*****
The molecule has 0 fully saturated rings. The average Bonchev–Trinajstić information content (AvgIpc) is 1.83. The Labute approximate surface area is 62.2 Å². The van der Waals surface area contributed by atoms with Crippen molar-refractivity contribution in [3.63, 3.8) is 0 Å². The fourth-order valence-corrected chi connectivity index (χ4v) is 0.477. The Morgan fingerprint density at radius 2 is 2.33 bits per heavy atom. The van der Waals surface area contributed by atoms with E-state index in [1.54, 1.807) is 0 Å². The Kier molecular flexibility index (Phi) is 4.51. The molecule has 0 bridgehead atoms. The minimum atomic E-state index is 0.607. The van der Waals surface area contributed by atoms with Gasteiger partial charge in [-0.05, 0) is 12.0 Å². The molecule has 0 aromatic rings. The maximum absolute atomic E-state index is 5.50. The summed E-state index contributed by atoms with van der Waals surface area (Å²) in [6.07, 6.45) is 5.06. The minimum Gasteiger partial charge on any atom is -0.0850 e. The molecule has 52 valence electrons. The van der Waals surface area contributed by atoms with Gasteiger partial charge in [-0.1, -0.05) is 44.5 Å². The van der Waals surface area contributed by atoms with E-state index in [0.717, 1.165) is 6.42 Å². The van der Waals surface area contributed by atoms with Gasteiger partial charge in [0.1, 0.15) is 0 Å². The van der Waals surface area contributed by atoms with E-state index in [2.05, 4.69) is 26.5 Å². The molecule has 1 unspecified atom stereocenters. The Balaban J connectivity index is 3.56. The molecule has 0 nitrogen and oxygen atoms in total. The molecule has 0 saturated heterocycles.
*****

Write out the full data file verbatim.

The molecule has 0 fully saturated rings. The average Bonchev–Trinajstić information content (AvgIpc) is 1.83. The Labute approximate surface area is 62.2 Å². The van der Waals surface area contributed by atoms with Crippen molar-refractivity contribution in [3.63, 3.8) is 0 Å². The fourth-order valence-corrected chi connectivity index (χ4v) is 0.477. The Morgan fingerprint density at radius 2 is 2.33 bits per heavy atom. The van der Waals surface area contributed by atoms with E-state index in [1.54, 1.807) is 0 Å². The Kier molecular flexibility index (Phi) is 4.51. The molecule has 0 bridgehead atoms. The minimum atomic E-state index is 0.607. The van der Waals surface area contributed by atoms with Gasteiger partial charge in [-0.05, 0) is 12.0 Å². The molecule has 0 aromatic rings. The maximum absolute atomic E-state index is 5.50. The summed E-state index contributed by atoms with van der Waals surface area (Å²) in [6.07, 6.45) is 5.06. The minimum Gasteiger partial charge on any atom is -0.0850 e. The molecule has 52 valence electrons. The van der Waals surface area contributed by atoms with Gasteiger partial charge in [-0.1, -0.05) is 44.5 Å². The van der Waals surface area contributed by atoms with E-state index in [0.717, 1.165) is 6.42 Å². The van der Waals surface area contributed by atoms with Gasteiger partial charge in [0.1, 0.15) is 0 Å². The van der Waals surface area contributed by atoms with E-state index in [2.05, 4.69) is 26.5 Å². The molecule has 1 unspecified atom stereocenters. The Balaban J connectivity index is 3.56. The molecule has 0 nitrogen and oxygen atoms in total. The molecule has 0 saturated heterocycles.